Saturday, July 18, 2009
I was a Girl Guide for nine years (for those of you from the US, a ‘Girl Guide’ is the Canadian equivalent to being a Girl Scout).
I graduated from three years of Brownies, to three years of Guides, to three years of Pathfinders; gradually stepping up the Girl Guide chain, learning cool tricks about camping, wildlife, survival and countless other subjects.
When I was done my nine years? Hell, I went and helped to lead the little ones by being the “cool” Girl Guide leader amongst the Moms and the Grandmas (who believe it or not, were pretty darn cool themselves). I still think that to date, I am the only “responsible role model” in girl guide history to sneak candy into the bunks and give the kids a sugar high so as to keep camp interesting….
So, when my Aunt (still an active leader) made mention of me teaming with Girl Guides of Canada to help educate the young ladies about fly-fishing and the environment, you know I couldn’t resist. After all, I remember how good those badges felt when Mom ironed them to my scarf. If I could help these girls with some outdoor skills, I was all over it.
A happy brownie clinging to her Mom…I worked my ass off for those badges!
So, there we were several months later, myself and good friend Adrienne Comeau, heading to Girl Guide meeting headquarters to give twenty-five eight year old girls lessons on fly casting, conservation, flies and safety. It was a wee bit nerve-wracking.
The girls were hyper, and Ade and I fiddled nervously as they whipped our expensive fly rods through the air. “Deep breaths…” I smiled at her and headed upstairs to begin the classroom session with the first half of the group.
Our group of little ladies (photo blurred for privacy purposes).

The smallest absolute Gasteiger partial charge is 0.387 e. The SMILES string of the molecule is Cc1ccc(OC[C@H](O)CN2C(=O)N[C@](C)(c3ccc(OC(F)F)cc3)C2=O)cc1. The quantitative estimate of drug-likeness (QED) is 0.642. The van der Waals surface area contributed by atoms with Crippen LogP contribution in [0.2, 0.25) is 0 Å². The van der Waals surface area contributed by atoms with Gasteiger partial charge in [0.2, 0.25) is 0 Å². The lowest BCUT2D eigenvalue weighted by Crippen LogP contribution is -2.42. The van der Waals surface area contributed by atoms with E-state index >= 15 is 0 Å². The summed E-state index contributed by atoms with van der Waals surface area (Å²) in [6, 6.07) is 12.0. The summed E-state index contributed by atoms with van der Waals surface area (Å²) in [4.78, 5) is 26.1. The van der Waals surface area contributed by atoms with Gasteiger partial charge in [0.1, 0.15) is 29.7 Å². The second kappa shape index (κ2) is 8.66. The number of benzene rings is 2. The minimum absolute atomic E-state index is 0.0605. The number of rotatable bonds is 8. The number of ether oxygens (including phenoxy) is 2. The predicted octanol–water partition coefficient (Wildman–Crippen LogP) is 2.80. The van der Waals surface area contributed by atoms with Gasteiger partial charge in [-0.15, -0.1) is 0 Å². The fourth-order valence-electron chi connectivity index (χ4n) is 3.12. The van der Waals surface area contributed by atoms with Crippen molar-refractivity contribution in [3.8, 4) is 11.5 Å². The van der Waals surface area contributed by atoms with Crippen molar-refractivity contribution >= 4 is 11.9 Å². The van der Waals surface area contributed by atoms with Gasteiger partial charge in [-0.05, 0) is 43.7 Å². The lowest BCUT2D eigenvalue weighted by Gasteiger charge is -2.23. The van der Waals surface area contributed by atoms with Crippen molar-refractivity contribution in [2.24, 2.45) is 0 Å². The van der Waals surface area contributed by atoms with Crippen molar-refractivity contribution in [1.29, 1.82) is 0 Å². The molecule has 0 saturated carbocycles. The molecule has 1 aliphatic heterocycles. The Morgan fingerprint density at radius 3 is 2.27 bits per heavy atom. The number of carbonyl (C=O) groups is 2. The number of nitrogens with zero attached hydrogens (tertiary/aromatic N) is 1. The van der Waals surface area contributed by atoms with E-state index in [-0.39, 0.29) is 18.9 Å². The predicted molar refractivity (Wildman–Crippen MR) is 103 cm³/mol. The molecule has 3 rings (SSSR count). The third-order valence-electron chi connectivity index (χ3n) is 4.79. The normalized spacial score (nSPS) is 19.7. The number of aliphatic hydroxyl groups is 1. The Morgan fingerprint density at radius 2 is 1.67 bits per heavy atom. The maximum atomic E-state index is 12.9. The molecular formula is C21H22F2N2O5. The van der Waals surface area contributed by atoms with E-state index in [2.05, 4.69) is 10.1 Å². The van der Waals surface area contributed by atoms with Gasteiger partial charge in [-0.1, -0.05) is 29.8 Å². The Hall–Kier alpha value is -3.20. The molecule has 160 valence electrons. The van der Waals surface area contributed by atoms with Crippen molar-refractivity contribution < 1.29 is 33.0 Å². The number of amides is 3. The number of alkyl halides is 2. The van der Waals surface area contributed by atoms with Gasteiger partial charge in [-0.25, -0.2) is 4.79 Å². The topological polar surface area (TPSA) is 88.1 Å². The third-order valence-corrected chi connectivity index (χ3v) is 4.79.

There they were; a dozen of them surrounding me at a table in an old conference room, and they were as antsy as the night I played the Easter Bunny in the bunkhouse years earlier. Hmmm. Karma sucks.
Regardless, I quickly discarded my carefully formulated plan to educate them classroom style, as it was evident that their attention spans were about as wide as the wings of a sparrow. They shouted over each other, each of them trying to be louder than the last. “Hey, hey, hey!” Me, trying to sound grown up… “Ladies, put your hands up if you’d like to be heard.”
A dozen hands shot up towards the ceiling and stretched as if trying to dislocate their arms. One at a time, I listened to what each of them had to say. What I heard was truly an eye opener…
“My Dad”, in short, unsure, gaspy breaths, “My Dad he goes fishing all the time with my Uncle Bob…..”
“My Grandpa, he loves fishing! He goes every summer to…..”
“Well, my Dad, he’s a great fisherman! He takes a trip every year to…”
One after the other, each and every girl had a male role model in their life who in some way, shape or form, had the fishing bug.
Ironically, the girls all shared yet another surprising characteristic. Every one of them was eager to go with their Dads/Grandpas/Uncles, but simply didn’t know how to go about doing so.
That same night, twenty-five eight year old girls went home bugging that male role model to take them fishing.
Little Emma Cortes with her proud Dad (rightfully so!) Adrian Cortes photo.
So Daddy, if you don’t already, ask her if she may be interested in joining you. Show her pictures of other girls angling! Show her that she can too! If for nothing else, than to simply boost her confidence. Let her know while she’s young that she can do whatever she puts her mind to!
Danika Rodgers casting a tight loop as proud Dad, Jamie, snaps a picture. This kids the real deal!
Yes, you may lose a rod tip (as I so painfully experienced that same evening), and yes you may gain a migraine (as I so amusedly watched Adrienne endure), but you may just develop the best little fishing buddy a guy could have. And really, does it get much better than that?
Posted by April Vokey on July 18, 2009